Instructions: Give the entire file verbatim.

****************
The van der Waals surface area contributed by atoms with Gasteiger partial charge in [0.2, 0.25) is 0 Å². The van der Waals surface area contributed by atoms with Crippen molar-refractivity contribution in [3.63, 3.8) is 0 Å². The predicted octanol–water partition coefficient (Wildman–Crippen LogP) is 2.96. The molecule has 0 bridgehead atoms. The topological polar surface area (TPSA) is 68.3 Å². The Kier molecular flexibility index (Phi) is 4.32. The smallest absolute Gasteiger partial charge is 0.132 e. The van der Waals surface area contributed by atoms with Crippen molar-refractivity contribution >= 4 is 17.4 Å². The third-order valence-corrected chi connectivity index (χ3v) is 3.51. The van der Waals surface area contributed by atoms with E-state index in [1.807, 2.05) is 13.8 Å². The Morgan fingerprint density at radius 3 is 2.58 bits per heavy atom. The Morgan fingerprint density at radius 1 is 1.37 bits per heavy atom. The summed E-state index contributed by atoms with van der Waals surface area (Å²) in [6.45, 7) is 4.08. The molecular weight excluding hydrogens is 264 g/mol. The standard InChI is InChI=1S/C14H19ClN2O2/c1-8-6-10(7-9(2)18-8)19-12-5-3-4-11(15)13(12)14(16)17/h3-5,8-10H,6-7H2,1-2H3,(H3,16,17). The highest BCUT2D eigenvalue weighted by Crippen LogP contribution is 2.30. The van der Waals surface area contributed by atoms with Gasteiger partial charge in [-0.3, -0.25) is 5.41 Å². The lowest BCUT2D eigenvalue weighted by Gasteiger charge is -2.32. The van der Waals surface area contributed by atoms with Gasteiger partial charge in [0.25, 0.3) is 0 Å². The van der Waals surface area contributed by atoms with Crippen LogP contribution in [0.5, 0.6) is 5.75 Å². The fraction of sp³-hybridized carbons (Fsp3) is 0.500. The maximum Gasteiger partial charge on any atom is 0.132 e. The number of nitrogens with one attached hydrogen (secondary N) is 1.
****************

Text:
The van der Waals surface area contributed by atoms with Gasteiger partial charge in [0.2, 0.25) is 0 Å². The van der Waals surface area contributed by atoms with Crippen molar-refractivity contribution in [3.63, 3.8) is 0 Å². The predicted octanol–water partition coefficient (Wildman–Crippen LogP) is 2.96. The molecule has 0 bridgehead atoms. The topological polar surface area (TPSA) is 68.3 Å². The Kier molecular flexibility index (Phi) is 4.32. The smallest absolute Gasteiger partial charge is 0.132 e. The van der Waals surface area contributed by atoms with Crippen molar-refractivity contribution >= 4 is 17.4 Å². The third-order valence-corrected chi connectivity index (χ3v) is 3.51. The van der Waals surface area contributed by atoms with E-state index in [1.807, 2.05) is 13.8 Å². The Morgan fingerprint density at radius 3 is 2.58 bits per heavy atom. The Morgan fingerprint density at radius 1 is 1.37 bits per heavy atom. The summed E-state index contributed by atoms with van der Waals surface area (Å²) in [6.45, 7) is 4.08. The molecular weight excluding hydrogens is 264 g/mol. The standard InChI is InChI=1S/C14H19ClN2O2/c1-8-6-10(7-9(2)18-8)19-12-5-3-4-11(15)13(12)14(16)17/h3-5,8-10H,6-7H2,1-2H3,(H3,16,17). The highest BCUT2D eigenvalue weighted by Crippen LogP contribution is 2.30. The van der Waals surface area contributed by atoms with Gasteiger partial charge in [-0.3, -0.25) is 5.41 Å². The lowest BCUT2D eigenvalue weighted by Gasteiger charge is -2.32. The van der Waals surface area contributed by atoms with Gasteiger partial charge in [0.25, 0.3) is 0 Å². The van der Waals surface area contributed by atoms with Crippen LogP contribution in [0.5, 0.6) is 5.75 Å². The fraction of sp³-hybridized carbons (Fsp3) is 0.500. The maximum Gasteiger partial charge on any atom is 0.132 e. The number of nitrogens with one attached hydrogen (secondary N) is 1.